# law of one price, understanding

I am reading about mathematical finance, and I was tipsed to ask the quesiton on this site. It is about the "law of one price".

Just first I'll make precise the model my book uses:

I have a single period, so I only have time t=0 and t=1.

$B_t$ is the bank account process, where $B_0=1$, and $B_1 \geq1$ is a stochastic variable.

The price process is $S=\{S_t: t=0,1\}$, where $S_0=(S_1(0),,.S_N(0))$ is the starting price for each security, and $S_1=(S_1(1),,...,S_n(1))$ are stochastic variables giving the end price.

$H=(H_0,..H_n)$ gives the trading strategy($H_0$ is just the starting money in the bank, and each $H_i$ is just the number of shares). So the value(it is a stochastic variable when t=1) is:

$V_t=H_0*B_t+\Sigma H_i*S_n(t)$.

This is the model the book uses.

Now comes the definition of the "law of one price":

However I struggle to see why this is intuitive. I know that if this law don't hold we have arbitrage or a dominant strategy, so I've seen explanations that says if the law of one price doesn't hold, then we have arbitrage, and hends it is an illogical market.

However, I am wondering if the point of the "law of one price" can be explained without using "arbitrage" or "dominant trading strategies".

For instance like this figure shows, we may have two markets where we have arbitrage or dominant trading strategy, but where in one we have the law of one price, and in the other we don't have the law. How would you in this case explain that the law of one price gives a more realistic market?(you can not explain it with arbitrage or dominant trading strategy in this case).

PS: I know very little about finance terms, so i would really appreciate it if you explained in terms of the model I wrote in the start.

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From my knowledge, Law of One Price is defined as:

If two assets provide the same cashflows, they must have the same price.

This is the justification to price options by a replicating portfolio.

The model here seems to assume some European Claims 1-period model, which means $V_1$ represents a final payoff. At the (only) prior time $t=0$, the values of two claims with the same payoffs must by LOP have the same price, which means no $V_0>V_0'$.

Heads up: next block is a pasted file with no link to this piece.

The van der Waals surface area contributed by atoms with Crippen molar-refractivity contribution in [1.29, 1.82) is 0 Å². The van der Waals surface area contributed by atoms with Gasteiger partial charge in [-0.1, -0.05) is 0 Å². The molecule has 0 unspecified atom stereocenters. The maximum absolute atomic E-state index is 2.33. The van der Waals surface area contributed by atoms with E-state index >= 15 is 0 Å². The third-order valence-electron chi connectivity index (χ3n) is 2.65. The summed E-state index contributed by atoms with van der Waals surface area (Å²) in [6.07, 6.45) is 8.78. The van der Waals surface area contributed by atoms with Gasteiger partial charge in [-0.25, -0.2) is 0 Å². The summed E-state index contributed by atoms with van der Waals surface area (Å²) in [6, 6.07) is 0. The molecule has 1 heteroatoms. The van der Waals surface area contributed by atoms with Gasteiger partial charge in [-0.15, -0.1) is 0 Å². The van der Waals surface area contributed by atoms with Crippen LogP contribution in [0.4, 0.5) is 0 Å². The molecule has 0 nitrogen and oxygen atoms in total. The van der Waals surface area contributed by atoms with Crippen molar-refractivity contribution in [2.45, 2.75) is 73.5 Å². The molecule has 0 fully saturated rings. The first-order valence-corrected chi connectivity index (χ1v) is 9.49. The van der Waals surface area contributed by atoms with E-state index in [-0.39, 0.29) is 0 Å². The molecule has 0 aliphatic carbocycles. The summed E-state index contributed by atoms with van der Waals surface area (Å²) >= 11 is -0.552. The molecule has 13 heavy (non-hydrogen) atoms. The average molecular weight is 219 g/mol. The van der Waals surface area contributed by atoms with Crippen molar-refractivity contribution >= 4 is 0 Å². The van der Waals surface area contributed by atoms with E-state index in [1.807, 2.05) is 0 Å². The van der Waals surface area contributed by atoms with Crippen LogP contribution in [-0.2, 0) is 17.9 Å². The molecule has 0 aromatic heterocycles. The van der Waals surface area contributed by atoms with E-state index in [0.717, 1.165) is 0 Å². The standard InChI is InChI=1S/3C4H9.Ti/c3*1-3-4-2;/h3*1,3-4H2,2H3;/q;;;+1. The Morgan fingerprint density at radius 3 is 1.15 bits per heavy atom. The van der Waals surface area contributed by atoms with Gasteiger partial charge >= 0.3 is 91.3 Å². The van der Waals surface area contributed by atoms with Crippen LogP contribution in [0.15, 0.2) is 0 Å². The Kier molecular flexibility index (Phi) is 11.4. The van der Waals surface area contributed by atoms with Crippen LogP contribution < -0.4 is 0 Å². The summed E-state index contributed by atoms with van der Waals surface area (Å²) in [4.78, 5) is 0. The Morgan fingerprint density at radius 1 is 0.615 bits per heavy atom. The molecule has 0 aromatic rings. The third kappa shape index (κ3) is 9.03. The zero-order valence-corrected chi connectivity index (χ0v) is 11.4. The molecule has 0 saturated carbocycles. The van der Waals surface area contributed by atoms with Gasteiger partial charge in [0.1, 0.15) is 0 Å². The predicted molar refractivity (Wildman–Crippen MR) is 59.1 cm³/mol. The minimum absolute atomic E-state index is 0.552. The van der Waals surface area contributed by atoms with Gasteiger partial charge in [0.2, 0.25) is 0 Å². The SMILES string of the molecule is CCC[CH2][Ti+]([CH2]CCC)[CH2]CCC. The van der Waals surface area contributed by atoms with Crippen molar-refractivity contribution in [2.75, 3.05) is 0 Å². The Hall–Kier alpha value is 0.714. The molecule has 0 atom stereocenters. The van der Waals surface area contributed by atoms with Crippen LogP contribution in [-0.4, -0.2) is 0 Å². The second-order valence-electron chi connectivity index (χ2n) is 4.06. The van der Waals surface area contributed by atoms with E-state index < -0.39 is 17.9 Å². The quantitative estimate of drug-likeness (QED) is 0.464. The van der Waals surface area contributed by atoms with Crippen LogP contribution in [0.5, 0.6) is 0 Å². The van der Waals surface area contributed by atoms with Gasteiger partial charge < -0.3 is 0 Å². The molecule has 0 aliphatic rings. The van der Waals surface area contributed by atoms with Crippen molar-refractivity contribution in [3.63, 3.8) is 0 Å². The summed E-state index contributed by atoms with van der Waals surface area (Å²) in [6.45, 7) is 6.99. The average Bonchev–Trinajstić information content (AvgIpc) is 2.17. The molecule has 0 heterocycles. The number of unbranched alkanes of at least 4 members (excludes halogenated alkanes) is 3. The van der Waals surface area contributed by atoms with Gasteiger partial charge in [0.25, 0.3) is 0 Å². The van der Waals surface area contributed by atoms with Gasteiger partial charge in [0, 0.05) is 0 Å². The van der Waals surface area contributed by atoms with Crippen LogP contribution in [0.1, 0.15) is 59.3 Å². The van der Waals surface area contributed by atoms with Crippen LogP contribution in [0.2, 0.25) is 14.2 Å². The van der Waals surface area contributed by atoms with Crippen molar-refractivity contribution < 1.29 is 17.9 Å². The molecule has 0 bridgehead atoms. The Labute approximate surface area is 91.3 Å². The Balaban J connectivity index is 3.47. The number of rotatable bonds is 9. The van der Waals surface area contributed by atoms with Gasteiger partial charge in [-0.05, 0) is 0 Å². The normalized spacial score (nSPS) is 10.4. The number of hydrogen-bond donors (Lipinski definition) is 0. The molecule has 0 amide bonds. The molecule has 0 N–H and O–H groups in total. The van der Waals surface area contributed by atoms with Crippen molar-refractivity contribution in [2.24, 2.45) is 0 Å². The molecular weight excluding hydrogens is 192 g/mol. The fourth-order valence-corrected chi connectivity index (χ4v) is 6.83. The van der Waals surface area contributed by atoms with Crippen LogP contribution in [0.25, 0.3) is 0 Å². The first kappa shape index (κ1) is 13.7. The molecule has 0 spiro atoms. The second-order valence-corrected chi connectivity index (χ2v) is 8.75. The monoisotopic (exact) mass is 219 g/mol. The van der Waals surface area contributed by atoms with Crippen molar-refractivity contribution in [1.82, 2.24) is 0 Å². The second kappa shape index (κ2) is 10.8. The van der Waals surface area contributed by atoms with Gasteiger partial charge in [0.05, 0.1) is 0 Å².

So for option pricing, one can create a portfolio of bond and stock which end with the same value as the payoff of a European option. Hence by LOP, the option must be worth same as the replicating portfolio.

This is not exactly the same as saying there was no arbitrage, because it might be the case that a replicating portfolio does not exist (incomplete market), while the market itself is still arbitrage-free (when a riskneutral measure Q exsists).

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Thank yoiu very much. But why is it that in the two markets market 1 and market 2, market 1 is considered more realistic? Why is it unrealistic for two persons to start of with a different amount of money but certainly end up with the same? – user119615 Jul 31 '14 at 16:33
@user119615 If you think of it as traded assets, if one asset would provide same cashflows for a lower price, the market would buy this asset until its price reaches LOP. Certainly, if one person holds an asset which it can sell for more, he will. – emcor Jul 31 '14 at 16:37
Thanks, I think i almost understand it now, but I am not quite there, sorry if these are stupid questions. When you say asset you mean the enitre collection ($H_0$,$H_1$,..$H_N$)?, together they are an asset? Also why would the market want to buy them? I mean the definition only says that one trading strategy costing more than another trading-strategy would will give the same value at the end. So if there was only these two possibilities I understand that everybody would buy the cheapest one. But there are endless possibilities for the market?, and there might be other things the market finds – user119615 Jul 31 '14 at 16:59
more favourable? The thing is, I understand why in the situation of arbitrage or dominant trading strategy, the market would buy up all of those things, but in the case of not having the law of one price, I don't see why people automatically would rush to buy the cheaper of the two, just because in the end they are worth the same. I mean, just because one deal is better than another deal, it doesn't mean it is a good deal? – user119615 Jul 31 '14 at 17:00
Wow, that's a lot of comments. @emcor and user119615 if you could put some of this in your answer and/or the question, that would be great. It's a bit hard to follow now. – Bob Jansen Jul 31 '14 at 19:12

Qian's (2011) book says:

The law of one price (LOP) states that portfolios with the same payoff must have the same price:

$X' h = X' h \Rightarrow p' h = p' \tilde h$

where $p \in \mathbb{R}^J$ is the price vector.

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